Closing state-run juvenile incarceration facilities is only a first step in overhauling an organizational culture that places a greater value on “custody and control” than on rehabilitation and counselling, according to a forthcoming paper in the Lewis & Clark Law Review.
Noting that 66 percent of youth facilities holding 200 or more residents have shut down across the country since 1999, Jessica K. Heldman, a professor at the University of San Diego School of Law, argues that the foundations have been laid for a major transformation of youth justice―if states are willing to take the plunge.
Heldman focused on one of the nation’s most ambitious juvenile justice measures, a bill signed into law by California Gov. Gavin Newsom last October mandating a phased closure of Division of Juvenile Justice facilities in the state starting in July. SB823 also established an Office of Youth and Community Restoration.
The measure should be seen as a bellwether moment for other states, wrote Heldman.
“By envisioning a system that essentially works to put itself out of business, states have the opportunity to disrupt the persistent systemic culture of custody and control, ushering in a new and effective approach that has the potential to endure.”
The harder challenge, she argues, is changing the “persistent culture of custody and control that allows for continued criminalization of youth, particularly youth of color, and has long stymied the realization of the system’s rehabilitative ideal.”
According to Heldman, the converging national focus on racial justice and public health makes this an “opportune time” to reform a system of juvenile incarceration that dates back to at least 1825, when “delinquent” and impoverished children were housed in reformatories that used corporal punishment as a preventative action against further criminal activity.
Now, she added, “the science of adolescent development embraced by the U.S. Supreme Court and the substantial evidence regarding what works to prevent juvenile reoffending provides states with the tools to transform the culture of juvenile justice.”
That means, among other things, revisiting the juvenile system’s original mission as “a child welfare agency—a public entity entrusted with responsibility for overseeing the youth’s development throughout his or her childhood.”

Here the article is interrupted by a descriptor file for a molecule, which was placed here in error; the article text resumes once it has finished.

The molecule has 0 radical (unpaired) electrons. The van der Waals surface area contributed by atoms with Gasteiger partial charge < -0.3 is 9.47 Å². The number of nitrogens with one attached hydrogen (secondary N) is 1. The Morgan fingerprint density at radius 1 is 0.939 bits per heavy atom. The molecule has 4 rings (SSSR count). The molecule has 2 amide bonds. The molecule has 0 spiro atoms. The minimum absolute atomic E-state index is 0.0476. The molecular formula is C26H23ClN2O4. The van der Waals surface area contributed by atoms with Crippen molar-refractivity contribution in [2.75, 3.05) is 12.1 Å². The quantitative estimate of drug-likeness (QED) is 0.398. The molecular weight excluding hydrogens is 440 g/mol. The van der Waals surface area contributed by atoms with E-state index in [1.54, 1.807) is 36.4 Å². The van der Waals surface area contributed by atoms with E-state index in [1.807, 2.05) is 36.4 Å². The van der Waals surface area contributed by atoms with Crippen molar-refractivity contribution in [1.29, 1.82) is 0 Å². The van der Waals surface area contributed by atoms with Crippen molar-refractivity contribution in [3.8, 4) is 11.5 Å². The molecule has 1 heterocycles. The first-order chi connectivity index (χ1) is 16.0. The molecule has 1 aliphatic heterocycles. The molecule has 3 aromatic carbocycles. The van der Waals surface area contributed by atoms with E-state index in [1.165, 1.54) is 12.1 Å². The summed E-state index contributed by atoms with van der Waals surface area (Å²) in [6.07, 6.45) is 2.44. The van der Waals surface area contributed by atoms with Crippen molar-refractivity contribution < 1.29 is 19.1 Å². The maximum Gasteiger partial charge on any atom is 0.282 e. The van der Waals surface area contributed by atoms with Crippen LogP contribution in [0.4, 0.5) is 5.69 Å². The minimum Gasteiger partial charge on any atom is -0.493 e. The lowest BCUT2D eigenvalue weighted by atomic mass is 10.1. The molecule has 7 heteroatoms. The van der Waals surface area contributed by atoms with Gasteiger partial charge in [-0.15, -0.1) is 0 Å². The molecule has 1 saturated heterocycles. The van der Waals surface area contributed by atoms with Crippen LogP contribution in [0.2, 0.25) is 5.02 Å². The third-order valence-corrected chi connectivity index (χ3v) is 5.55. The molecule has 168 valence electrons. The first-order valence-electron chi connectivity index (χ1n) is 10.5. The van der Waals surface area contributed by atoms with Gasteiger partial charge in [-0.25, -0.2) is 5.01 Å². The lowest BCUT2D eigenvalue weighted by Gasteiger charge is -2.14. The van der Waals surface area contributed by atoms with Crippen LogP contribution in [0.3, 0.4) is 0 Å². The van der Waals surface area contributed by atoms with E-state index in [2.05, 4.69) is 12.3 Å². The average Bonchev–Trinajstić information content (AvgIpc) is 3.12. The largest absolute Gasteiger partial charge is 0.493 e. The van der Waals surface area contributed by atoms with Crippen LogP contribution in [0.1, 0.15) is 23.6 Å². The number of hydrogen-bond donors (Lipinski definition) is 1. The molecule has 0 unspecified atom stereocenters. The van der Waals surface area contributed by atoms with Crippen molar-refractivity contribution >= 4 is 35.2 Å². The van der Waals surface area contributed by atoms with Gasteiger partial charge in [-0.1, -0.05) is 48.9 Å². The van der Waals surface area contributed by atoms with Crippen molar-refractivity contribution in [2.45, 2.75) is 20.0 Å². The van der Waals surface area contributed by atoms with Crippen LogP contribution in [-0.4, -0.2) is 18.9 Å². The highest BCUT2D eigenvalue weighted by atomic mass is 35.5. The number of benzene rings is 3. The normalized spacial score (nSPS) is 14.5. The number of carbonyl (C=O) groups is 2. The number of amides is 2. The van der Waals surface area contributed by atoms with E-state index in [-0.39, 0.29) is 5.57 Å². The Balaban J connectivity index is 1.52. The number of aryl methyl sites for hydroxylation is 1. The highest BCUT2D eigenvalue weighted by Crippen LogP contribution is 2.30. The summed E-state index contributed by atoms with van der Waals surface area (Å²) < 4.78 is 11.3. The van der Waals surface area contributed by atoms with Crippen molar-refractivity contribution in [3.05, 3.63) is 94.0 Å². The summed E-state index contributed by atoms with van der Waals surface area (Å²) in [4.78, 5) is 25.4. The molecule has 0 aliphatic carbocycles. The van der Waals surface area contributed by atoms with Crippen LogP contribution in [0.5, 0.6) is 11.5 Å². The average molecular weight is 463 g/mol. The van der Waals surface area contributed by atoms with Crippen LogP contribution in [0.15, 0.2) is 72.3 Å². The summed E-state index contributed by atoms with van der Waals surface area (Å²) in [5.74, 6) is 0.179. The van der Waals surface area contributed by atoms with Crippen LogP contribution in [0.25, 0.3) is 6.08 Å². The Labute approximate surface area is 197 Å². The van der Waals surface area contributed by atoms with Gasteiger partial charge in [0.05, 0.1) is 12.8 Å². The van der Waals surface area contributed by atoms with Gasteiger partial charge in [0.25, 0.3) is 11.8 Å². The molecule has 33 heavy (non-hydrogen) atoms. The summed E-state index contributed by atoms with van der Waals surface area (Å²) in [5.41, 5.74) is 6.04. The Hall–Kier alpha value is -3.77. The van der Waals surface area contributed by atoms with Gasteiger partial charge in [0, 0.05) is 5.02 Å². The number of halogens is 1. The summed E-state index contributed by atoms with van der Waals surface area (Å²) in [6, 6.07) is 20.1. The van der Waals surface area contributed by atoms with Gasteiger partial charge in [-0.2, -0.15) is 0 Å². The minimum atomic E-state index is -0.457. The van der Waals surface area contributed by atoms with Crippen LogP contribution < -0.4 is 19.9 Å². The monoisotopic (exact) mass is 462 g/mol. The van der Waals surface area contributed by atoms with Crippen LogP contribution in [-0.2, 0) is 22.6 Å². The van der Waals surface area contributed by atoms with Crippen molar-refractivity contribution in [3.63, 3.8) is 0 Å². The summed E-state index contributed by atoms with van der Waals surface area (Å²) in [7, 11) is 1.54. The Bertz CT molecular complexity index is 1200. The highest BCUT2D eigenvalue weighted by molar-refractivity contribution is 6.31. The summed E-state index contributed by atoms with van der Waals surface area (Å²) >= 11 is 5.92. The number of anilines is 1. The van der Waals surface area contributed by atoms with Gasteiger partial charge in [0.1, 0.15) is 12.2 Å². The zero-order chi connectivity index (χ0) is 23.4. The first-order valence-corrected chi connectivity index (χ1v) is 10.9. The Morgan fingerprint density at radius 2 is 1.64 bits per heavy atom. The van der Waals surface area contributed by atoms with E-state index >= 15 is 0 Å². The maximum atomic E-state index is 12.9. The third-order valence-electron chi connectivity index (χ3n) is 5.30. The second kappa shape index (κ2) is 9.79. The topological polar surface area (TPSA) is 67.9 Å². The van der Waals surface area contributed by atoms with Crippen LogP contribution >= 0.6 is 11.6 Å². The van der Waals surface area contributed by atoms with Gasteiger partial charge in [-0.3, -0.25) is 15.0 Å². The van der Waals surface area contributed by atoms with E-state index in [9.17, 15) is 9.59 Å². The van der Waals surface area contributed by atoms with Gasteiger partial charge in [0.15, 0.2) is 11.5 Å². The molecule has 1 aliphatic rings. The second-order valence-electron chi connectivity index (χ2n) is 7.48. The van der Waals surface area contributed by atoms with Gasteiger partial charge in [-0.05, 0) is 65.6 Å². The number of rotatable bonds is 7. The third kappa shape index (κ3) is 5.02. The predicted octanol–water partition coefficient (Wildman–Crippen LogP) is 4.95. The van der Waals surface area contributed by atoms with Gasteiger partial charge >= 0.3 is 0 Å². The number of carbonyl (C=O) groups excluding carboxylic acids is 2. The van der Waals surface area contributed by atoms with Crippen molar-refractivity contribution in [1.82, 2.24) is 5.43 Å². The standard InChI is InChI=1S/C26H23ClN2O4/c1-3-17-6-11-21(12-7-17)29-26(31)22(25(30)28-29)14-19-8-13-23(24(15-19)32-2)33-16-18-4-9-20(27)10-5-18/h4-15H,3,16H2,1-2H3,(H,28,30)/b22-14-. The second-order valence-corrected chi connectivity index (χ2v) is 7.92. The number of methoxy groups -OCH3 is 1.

The system instead has evolved into a tool for punishing youth similar to the adult corrections system, without the same protections of due process, she asserted.
In California specifically, the evolution has been driven by the “tough on crime” and “superpredator” focuses of the 1980s and 1990s which provided the rationale for a “justice model” that prioritized retribution, a model still in place in many facilities today.
Although the juvenile crime rate dropped in the 1990s, a push for reform didn’t come until 2004, with a case adjudicated in the California Supreme Court. In Farrell v Allen, the court upheld a complaint that juvenile facilities operated by the California Youth Authority “denied adequate medical, dental and mental health care and experienced conditions and practices that threatened their safety,” said Heldman.
But even after Farrell v Allen, California juvenile detention centers saw high rates of violence, isolation and suicide―factors that remain constant in similar facilities across the nation, said Heldman.
With the rate of juvenile crime decreasing―an 86 percent drop between 1988 and 2016 ― and likely more so as SB823 is implemented, the culture behind the juvenile justice system could shift, said Heldman.
In order for that to happen, states should adopt a “clearly defined purpose and direction” in their statutes to guide the process of reform, she added.
The danger is allowing ”vague” language that gives authorities more discretion in their treatment of justice-involved youth.
“The vague language in California’s current juvenile court purpose clause indicating that courts and agencies are to hold themselves accountable for results should be replaced by a more specific commitment by the state to require juvenile justice system participants to collect and report meaningful data regarding practices, programs and outcomes in order to conduct valuable quality assurance within the system,” said Heldman.